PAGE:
Problems Brewing Over Paying Medical Bills Of Disabled Police And Firefighters

SEPTEMBER 2004
- As healthcare costs climb and municipal budgets tighten, more and
more problems have been brewing in communities that agreed to pay
directly for the medical bills of disabled police officers and
firefighters. By adopting the local option law (Section 100B of Chapter
41), a community "indemnifies" its retired police and fire, receiving
an accidental disability pension, and pays all medical bills for their
work-related injuries. Editor's Note: It's important to
remember that this is a local option law and not all cities and towns
have adopted it. In communities, that have not accepted the law,
disabled police and fire submit their bills to their health insurance
plan.

"Under the so-called
indemnification law, a community was stepping forward and recognizing
it had an ongoing obligation to provide for its injured police and fire
after they retired," according to Legislative Chairman Bill Hill.
"Unfortunately, we've witnessed more cases in which our members,
covered by indemnification, can't get their bills paid."

One
of the more serious examples currently is the City of Pittsfield, which
recently notified its disabled police and fire that the city was out of
funds and they should submit their bills through the regular insurance
plans. "I'm very upset that the city is reneging on its obligation,"
exclaims Jerry Miller, an elected member on the city's retirement board
who is, himself, a retired fire lieutenant on disability. "In my
position on the board, I've heard from fellow disabled fire and police,
who share my outrage, and see the city's actions as an insult to them.

"When
they had to retire because of their injuries, these retirees believed
that the city would indemnify them one hundred percent. Now they're
being told that they have to pay deductibles and co-pays and deal with
all the other restrictions under their regular health insurance. It's
simply not right."

"Not only have we
received calls from Pittsfield but also from Boston," reports Insurance
Coordinator Cheryl Stillman. "Members, on disability from the police,
have been complaining that their old department has been dragging its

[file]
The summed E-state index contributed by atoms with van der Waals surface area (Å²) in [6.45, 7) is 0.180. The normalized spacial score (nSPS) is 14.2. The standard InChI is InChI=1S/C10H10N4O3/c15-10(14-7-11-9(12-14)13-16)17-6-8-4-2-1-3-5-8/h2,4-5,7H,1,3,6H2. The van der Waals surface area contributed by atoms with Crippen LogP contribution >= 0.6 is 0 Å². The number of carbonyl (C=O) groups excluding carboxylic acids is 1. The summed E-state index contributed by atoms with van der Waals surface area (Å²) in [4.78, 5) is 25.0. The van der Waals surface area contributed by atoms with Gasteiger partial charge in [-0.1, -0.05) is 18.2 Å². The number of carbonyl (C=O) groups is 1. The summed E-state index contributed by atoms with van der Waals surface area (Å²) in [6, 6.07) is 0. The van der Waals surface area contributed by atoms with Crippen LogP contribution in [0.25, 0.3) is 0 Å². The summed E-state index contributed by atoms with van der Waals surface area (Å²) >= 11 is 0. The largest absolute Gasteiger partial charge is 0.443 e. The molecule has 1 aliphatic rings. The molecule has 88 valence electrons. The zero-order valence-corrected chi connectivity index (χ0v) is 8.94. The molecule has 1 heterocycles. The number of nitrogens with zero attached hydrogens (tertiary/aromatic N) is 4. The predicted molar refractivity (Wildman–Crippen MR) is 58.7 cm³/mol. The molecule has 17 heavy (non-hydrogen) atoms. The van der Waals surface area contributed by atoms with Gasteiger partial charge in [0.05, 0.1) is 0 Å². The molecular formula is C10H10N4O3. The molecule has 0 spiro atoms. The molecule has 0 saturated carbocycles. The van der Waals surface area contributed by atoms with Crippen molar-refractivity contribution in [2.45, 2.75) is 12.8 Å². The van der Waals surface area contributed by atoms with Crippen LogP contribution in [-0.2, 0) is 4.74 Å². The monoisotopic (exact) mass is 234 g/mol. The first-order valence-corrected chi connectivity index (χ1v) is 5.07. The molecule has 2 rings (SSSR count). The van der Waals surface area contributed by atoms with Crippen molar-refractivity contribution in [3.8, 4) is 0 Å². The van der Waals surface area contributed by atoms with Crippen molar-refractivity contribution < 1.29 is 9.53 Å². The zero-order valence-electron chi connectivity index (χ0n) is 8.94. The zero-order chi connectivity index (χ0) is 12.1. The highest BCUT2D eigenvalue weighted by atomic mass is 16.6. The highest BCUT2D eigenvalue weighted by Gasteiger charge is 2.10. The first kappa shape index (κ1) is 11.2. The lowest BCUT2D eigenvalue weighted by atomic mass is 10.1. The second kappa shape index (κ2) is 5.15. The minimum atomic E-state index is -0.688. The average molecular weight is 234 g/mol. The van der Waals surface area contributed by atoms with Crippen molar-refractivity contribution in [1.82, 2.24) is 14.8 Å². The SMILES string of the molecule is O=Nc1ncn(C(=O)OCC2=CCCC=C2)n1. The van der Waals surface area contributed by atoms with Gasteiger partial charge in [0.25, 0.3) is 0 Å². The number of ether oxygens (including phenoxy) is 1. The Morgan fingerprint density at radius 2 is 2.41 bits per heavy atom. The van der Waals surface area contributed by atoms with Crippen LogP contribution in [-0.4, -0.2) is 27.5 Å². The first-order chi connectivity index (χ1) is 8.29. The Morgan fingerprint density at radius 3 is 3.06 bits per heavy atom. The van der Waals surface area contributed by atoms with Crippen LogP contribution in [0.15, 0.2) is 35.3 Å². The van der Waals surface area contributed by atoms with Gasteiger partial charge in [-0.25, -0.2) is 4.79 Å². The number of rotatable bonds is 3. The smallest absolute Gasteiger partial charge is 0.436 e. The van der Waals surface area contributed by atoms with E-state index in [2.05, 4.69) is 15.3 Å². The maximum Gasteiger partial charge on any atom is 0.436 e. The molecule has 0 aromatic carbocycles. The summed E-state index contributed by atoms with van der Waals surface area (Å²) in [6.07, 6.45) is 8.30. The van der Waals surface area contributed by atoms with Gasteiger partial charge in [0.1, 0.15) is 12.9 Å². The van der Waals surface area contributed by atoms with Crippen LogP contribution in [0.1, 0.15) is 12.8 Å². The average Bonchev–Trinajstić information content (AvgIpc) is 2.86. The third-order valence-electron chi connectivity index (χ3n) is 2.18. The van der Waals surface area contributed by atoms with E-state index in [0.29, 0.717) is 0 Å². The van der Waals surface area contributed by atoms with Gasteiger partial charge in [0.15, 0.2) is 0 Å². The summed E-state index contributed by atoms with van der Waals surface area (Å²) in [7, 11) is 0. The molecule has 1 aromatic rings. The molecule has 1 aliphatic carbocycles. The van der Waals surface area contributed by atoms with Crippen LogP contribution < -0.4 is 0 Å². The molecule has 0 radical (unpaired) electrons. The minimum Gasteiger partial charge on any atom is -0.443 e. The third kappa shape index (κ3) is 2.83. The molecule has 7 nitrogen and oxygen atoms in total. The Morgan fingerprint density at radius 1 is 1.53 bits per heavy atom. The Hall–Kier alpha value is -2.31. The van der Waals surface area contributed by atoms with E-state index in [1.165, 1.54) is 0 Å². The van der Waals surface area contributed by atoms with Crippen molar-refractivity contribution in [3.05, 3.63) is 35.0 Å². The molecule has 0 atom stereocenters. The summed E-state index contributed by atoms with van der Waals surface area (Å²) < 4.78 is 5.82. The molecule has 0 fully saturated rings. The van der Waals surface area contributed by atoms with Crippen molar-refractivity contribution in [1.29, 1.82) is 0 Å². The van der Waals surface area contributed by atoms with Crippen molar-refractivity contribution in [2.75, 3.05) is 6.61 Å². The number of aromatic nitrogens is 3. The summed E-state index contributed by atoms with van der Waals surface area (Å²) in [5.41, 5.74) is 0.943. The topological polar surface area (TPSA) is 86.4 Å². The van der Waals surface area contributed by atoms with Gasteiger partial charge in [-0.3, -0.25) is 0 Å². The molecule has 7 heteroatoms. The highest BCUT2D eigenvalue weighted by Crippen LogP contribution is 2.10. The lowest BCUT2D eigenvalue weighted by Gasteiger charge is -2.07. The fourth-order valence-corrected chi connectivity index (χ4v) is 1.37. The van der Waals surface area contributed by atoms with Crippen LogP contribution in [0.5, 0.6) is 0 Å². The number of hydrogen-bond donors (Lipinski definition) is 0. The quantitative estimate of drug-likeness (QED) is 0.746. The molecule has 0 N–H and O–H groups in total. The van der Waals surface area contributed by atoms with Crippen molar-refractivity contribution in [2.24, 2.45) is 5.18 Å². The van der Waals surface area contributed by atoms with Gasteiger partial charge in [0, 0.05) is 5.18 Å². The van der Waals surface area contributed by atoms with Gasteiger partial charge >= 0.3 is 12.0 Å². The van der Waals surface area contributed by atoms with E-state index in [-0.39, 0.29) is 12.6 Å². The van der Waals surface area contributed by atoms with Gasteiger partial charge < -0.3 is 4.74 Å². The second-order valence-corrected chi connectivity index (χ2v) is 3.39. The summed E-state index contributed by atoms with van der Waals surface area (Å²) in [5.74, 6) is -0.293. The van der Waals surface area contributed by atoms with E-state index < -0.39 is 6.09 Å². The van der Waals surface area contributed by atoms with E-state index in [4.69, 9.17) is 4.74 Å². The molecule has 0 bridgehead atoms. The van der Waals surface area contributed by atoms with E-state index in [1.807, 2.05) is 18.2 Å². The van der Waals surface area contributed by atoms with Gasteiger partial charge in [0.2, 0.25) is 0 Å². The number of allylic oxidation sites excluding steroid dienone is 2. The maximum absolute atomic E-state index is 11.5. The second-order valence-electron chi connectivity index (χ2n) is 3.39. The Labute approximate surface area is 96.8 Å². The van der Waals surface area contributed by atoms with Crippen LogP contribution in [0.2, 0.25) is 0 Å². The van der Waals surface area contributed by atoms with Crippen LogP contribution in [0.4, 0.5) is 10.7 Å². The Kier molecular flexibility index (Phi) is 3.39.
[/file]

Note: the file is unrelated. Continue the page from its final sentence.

feet when it comes to paying.

"We've
spoken with the Boston Retirement Board, whose chairman, under the
indemnification law, sits on the panel that approves payment of the
medical bills. Unfortunately, while the Board chairman, along with the
other panel members, approved payment, it's still up to the police (or
fire) department itself to actually pay it."

Moreover,
problems with the indemnification law are occurring not only in the
larger cities but also in other communities. For example, after hearing
complaints from its retirees, the Plymouth Retirement Board took action.

"Our
Board discovered that town officials were failing to comply with the
law, specifically that our chairman was being shut out from decisions
on what claims would be paid," according to Legislative Liaison Shawn
Duhamel, who also sits on the retirement board. We acted immediately to
correct the situation and our chairman is actively involved in the
process."

Our Association introduced legislation (HB 229) that we believe addresses a major complaint - long delays in paying bills.

"In
many cases involving indemnification, I had to keep checking with
officials to make certain that a medical bill, approved for payment,
was in fact paid," reports Stillman. HB 229, which is in the Public
Service, requires that a community, which has accepted indemnification,
act on a medical claim within 60 days. After 60 days and the claim was
not paid, a retiree could sue in court and if the won, be awarded their
costs, including attorney fees.

"We
sponsored the legislation because of problems that our Lynn members
were having at that time," comments Hill. "As seen by the delays with
Boston police and in other communities, there is clearly a need for
this legislation."

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